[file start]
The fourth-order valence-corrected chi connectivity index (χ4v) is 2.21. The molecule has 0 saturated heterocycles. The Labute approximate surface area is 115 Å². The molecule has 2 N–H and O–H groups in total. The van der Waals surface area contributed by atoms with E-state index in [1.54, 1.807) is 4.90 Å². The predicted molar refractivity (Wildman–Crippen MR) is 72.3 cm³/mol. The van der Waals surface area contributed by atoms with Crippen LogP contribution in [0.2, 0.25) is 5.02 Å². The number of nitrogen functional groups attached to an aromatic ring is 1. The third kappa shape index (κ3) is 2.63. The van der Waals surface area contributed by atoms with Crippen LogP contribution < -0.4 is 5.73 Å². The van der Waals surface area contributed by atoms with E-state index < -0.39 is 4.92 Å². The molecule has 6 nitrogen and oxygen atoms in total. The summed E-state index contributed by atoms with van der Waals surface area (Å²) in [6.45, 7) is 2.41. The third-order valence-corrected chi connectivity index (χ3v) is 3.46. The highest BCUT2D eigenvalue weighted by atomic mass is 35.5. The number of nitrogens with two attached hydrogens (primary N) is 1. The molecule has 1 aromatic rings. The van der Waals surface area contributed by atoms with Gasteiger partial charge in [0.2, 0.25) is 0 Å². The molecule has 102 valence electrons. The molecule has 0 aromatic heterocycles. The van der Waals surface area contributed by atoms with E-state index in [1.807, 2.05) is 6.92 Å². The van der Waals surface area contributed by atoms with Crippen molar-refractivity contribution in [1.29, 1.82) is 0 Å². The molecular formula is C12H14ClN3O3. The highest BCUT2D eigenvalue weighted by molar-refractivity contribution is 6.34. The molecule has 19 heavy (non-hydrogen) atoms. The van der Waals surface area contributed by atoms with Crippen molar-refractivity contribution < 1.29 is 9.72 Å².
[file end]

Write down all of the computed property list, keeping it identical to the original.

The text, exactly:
The fourth-order valence-corrected chi connectivity index (χ4v) is 2.21. The molecule has 0 saturated heterocycles. The Labute approximate surface area is 115 Å². The molecule has 2 N–H and O–H groups in total. The van der Waals surface area contributed by atoms with E-state index in [1.54, 1.807) is 4.90 Å². The predicted molar refractivity (Wildman–Crippen MR) is 72.3 cm³/mol. The van der Waals surface area contributed by atoms with Crippen LogP contribution in [0.2, 0.25) is 5.02 Å². The number of nitrogen functional groups attached to an aromatic ring is 1. The third kappa shape index (κ3) is 2.63. The van der Waals surface area contributed by atoms with Crippen LogP contribution < -0.4 is 5.73 Å². The van der Waals surface area contributed by atoms with E-state index < -0.39 is 4.92 Å². The molecule has 6 nitrogen and oxygen atoms in total. The summed E-state index contributed by atoms with van der Waals surface area (Å²) in [6.45, 7) is 2.41. The third-order valence-corrected chi connectivity index (χ3v) is 3.46. The highest BCUT2D eigenvalue weighted by atomic mass is 35.5. The number of nitrogens with two attached hydrogens (primary N) is 1. The molecule has 1 aromatic rings. The van der Waals surface area contributed by atoms with Gasteiger partial charge in [0.2, 0.25) is 0 Å². The molecule has 102 valence electrons. The molecule has 0 aromatic heterocycles. The van der Waals surface area contributed by atoms with E-state index in [1.807, 2.05) is 6.92 Å². The van der Waals surface area contributed by atoms with Crippen molar-refractivity contribution in [1.29, 1.82) is 0 Å². The molecular formula is C12H14ClN3O3. The highest BCUT2D eigenvalue weighted by molar-refractivity contribution is 6.34. The molecule has 19 heavy (non-hydrogen) atoms. The van der Waals surface area contributed by atoms with Crippen molar-refractivity contribution < 1.29 is 9.72 Å².